The experience of zen meditation on patients with generalized anxiety disorder in Taiwan

Lu, Chueh-Fen (2009) The experience of zen meditation on patients with generalized anxiety disorder in Taiwan. PhD thesis, University of Glasgow.

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This study explored the experience of patients with generalized anxiety disorder (GAD) undertaking a six week intervention of a Zen meditation programme in Taiwan. Mix-methods were used including the Revised State and Trait Anxiety Inventory (RSTAI), repeated focus groups, individual interviews, diaries and field notes. Heidegger’s interpretative phenomenology was adopted as a theoretical framework. Two groups of 9 and 12 patients (n=21) participated in the study.

Three themes emerged from repeated focus groups: First ‘Expectation of Zen meditation regarding GAD symptoms included sub themes of ‘ambivalence towards meditation’, ‘crave a good sleep’, ‘stop thinking’ and ‘regain memory and concentration’. The second theme, ‘The process of Zen meditation’ included the sub themes of ‘struggling to reach a state of calm’, ‘signs of improvement’ and ‘an individual process’. The last theme, ‘The cultural beliefs regarding Zen meditation in Taiwan’ involved the ‘spiritual influence’ of Zen meditation practice.

Four themes emerged from individual interviews. Firstly, ‘Separation’ referred to the issues that participants faced in dealing with the termination of the programme, including ‘concern about other participants’ and ‘examining the relationship between Zen meditation and self’. The second theme ‘Body experience of Zen meditation practice’ incorporated ‘body awareness’ and ‘preparing to practise Zen meditation’. The third theme, ‘States of mind while meditating’ consisted of ‘the state of engagement with real life’, ‘the state of detachment from real life’ and ‘the state of calm’. Lastly, ‘Benefits of Zen meditation practice’ incorporated the categories ‘less pressure with daily life’ and ‘more acceptance of being a GAD patient’.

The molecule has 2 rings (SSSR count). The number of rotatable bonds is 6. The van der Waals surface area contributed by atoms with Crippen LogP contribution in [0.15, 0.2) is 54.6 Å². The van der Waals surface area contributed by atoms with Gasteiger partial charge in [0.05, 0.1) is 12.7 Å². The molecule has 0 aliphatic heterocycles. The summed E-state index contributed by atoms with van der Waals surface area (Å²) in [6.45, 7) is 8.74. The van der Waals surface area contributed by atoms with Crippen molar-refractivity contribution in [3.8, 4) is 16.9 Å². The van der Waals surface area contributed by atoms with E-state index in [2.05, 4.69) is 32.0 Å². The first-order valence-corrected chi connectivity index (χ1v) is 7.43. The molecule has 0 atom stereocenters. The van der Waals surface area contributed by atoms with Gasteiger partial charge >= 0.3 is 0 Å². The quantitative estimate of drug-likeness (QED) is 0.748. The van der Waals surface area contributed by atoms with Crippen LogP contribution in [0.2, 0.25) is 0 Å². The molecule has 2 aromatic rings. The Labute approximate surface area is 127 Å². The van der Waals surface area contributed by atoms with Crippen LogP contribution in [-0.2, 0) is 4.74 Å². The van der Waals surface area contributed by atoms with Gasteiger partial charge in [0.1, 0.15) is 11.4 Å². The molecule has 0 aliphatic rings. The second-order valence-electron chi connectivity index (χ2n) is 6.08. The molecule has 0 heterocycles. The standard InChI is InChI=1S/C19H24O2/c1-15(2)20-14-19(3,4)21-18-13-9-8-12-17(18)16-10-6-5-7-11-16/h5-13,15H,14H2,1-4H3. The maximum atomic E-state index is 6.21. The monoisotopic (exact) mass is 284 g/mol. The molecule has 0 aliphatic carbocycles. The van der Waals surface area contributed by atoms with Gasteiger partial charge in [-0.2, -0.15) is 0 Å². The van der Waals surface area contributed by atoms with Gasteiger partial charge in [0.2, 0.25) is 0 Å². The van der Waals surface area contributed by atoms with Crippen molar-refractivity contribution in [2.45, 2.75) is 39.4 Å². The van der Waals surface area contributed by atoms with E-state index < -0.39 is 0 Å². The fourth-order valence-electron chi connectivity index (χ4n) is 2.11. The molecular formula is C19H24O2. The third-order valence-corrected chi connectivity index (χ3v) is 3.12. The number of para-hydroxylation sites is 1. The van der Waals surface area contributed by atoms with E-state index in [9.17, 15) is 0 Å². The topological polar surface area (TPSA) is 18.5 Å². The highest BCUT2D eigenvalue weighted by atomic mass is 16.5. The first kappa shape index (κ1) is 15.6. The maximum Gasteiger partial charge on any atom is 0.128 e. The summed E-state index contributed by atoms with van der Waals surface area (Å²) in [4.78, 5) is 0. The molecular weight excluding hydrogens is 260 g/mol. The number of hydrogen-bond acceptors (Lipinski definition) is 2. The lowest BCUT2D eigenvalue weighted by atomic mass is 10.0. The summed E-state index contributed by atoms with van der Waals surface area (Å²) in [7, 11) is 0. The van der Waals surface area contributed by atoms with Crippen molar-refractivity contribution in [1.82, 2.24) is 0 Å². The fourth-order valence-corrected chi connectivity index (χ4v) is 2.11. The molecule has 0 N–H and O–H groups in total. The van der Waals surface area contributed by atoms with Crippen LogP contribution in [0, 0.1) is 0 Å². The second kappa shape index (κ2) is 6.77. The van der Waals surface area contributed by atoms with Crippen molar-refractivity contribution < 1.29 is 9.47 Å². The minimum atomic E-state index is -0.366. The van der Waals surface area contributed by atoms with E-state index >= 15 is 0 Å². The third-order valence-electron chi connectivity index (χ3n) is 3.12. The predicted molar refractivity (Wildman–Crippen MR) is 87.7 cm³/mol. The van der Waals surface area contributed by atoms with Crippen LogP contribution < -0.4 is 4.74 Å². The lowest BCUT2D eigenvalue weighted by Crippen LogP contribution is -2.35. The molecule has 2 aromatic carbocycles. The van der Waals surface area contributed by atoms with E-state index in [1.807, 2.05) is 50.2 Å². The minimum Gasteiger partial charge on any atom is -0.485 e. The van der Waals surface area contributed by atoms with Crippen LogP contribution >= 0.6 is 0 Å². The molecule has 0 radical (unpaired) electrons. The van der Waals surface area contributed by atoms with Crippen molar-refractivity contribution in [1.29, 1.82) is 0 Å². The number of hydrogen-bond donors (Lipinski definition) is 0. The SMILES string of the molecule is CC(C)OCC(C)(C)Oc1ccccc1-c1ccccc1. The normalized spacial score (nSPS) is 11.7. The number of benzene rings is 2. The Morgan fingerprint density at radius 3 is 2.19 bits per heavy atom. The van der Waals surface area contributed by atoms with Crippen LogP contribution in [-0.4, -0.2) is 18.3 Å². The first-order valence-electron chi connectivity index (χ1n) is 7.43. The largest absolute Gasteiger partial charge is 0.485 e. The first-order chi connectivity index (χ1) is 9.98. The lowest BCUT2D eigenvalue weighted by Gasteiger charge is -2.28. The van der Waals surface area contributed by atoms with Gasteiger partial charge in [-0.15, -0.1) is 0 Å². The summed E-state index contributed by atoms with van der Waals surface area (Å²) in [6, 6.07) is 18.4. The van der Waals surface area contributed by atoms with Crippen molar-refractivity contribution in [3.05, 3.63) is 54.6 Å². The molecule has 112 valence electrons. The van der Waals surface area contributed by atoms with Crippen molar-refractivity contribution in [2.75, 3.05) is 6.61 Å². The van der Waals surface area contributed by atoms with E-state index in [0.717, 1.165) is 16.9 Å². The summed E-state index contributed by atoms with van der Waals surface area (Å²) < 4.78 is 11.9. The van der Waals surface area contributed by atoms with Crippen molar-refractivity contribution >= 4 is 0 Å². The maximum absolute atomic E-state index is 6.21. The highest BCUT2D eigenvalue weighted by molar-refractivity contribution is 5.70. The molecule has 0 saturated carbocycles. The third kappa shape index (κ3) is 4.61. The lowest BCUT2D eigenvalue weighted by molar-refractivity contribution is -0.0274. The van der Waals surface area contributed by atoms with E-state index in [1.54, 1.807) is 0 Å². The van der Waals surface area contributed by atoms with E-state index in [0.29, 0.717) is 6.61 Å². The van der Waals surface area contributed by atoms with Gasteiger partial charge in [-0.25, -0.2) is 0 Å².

The RSTAI was administrated at baseline and post intervention and also at the two week follow-up of the Zen meditation programme. Neither the Trait Anxiety Score nor the State Anxiety Score showed significant differences between Groups 1 and 2 at baseline. This allowed the RSTAI data from the 2 groups to be merged.The results of 95% confidence interval for differences of both groups showed a significant improvement in the Trait Anxiety Score over time but not the State Anxiety Score.

This study contributes to the existing body of knowledge and associated literature regarding Zen meditation and GAD in three ways. Firstly, the findings confirmed that the essential or authentic traditional qualities of meditation should be addressed in meditation study. Secondly, the meaning of Zen meditation for the groups of GAD patients was revealed in the context of Taiwan society. How their lived experience of GAD shaped their understanding of Zen meditation was interpreted. Thirdly, a comprehensive understanding of Zen meditation is reported. The findings (including themes, i.e. diverse Zen meditation processes, body experiences, concepts of obstacles and spiritual influence) add to the current knowledge by providing insight derived from participants’ lived experiences.

Item Type: Thesis (PhD)
Qualification Level: Doctoral
Keywords: Generalized anxiety disorder, Zen meditation, mixed-methods, interpretative phenomenology
Subjects: R Medicine > R Medicine (General)
R Medicine > RT Nursing
Colleges/Schools: College of Medical Veterinary and Life Sciences > School of Medicine, Dentistry & Nursing > Nursing and Health Care
Supervisor's Name: Smith, Dr. Lorraine N.
Date of Award: 2009
Depositing User: Mrs ChuehFen Lu
Unique ID: glathesis:2009-893
Copyright: Copyright of this thesis is held by the author.
Date Deposited: 26 Jun 2009
Last Modified: 10 Dec 2012 13:27

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